Near miss between drone and Lufthansa plane fuels demand for regulation
The drone passed about 200 feet over the aircraft
A near miss between a drone and a Lufthansa aircraft landing at Los Angeles International Airport may give impetus to moves to regulate consumer drones more closely, including by using technologies like geofencing.
“This is one more incident that could have brought down an airliner, and it’s completely unacceptable. A near-miss of 200 feet should serve as a stark reminder of the dangers posed by reckless drone use,” said Senator Dianne Feinstein, a Democrat from California, in a statement.
The senator said the Senate must pass legislation she introduced last year, called the Consumer Drone Safety Act, which would require safety features for consumer drones and strengthen the federal laws that govern their operation.
The bill would, among other things, direct the Federal Aviation Administration to require safety features for newly manufactured consumer drones, such as geofencing to govern the altitude and location of flights and collision-avoidance software. The provisions in the legislation were incorporated into the FAA reauthorization bill, which is expected to be debated on the Senate floor next month, Feinstein added.
Geofencing of drones uses GPS and other technology to impose geographical limits on their movement.
A Lufthansa A380 pilot reported that on Friday a drone passed approximately 200 feet over the aircraft while it was at 5,000 feet altitude at around 1:30 p.m., FAA spokesman Ian Gregor said via email. The agency immediately notified the air support division of the Los Angeles Police Department about the crew’s report. LAPD could not be immediately contacted for information on the search for the drone and its operator.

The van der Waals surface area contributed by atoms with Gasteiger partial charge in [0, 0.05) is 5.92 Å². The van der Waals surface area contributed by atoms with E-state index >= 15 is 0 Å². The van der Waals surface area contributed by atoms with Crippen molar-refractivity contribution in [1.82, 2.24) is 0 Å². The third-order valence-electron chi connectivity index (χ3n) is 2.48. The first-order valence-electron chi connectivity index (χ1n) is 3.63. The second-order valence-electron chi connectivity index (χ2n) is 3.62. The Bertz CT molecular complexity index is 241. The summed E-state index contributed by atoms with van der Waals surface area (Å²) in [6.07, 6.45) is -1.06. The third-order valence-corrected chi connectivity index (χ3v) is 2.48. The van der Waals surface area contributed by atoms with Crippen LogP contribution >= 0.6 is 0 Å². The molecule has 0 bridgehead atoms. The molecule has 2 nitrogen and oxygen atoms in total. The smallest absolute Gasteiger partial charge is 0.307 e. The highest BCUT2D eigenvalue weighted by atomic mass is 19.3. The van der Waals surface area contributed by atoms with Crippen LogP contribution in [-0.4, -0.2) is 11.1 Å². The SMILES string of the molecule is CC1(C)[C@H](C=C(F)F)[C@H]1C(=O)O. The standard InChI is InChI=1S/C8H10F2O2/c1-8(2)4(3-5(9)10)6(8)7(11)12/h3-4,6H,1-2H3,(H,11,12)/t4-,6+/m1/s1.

Pilot reports of drones, also referred to as Unmanned Aircraft Systems (UAS), picked up from 238 sightings throughout 2014 to over 650 in a little over seven months of last year, the FAA said in August last year. People using drones for recreational purposes are required to fly their unmanned aircraft, which cannot weigh more than 55 pounds (25 kilograms), at below 400 feet (about 122 meters), within visual sight of the operator and 5 miles (8 kilometers) away from airports.
Comparing the increase in drones to an increase in the bird population, a study concluded that the risk to the airspace caused by small drones, such as those weighing up to 2 kg or about 4.4 pounds, flying in solitary formation is minimal. "Compared to the enormous population of birds, damaging bird strikes are rare," according to two researchers from George Mason University.
The FAA has as yet to finalize rules for the commercial use of drones as it tries to integrate unmanned aircraft into the national airspace. It has introduced some educational, regulatory and safety measures such as a mandatory register for drones weighing more than 250 grams that it rolled out in December, the Know Before You Fly and No Drone Zone campaigns, and the B4UFLY smart phone app, which tells a drone pilot whether it's safe to fly in their current or planned locations.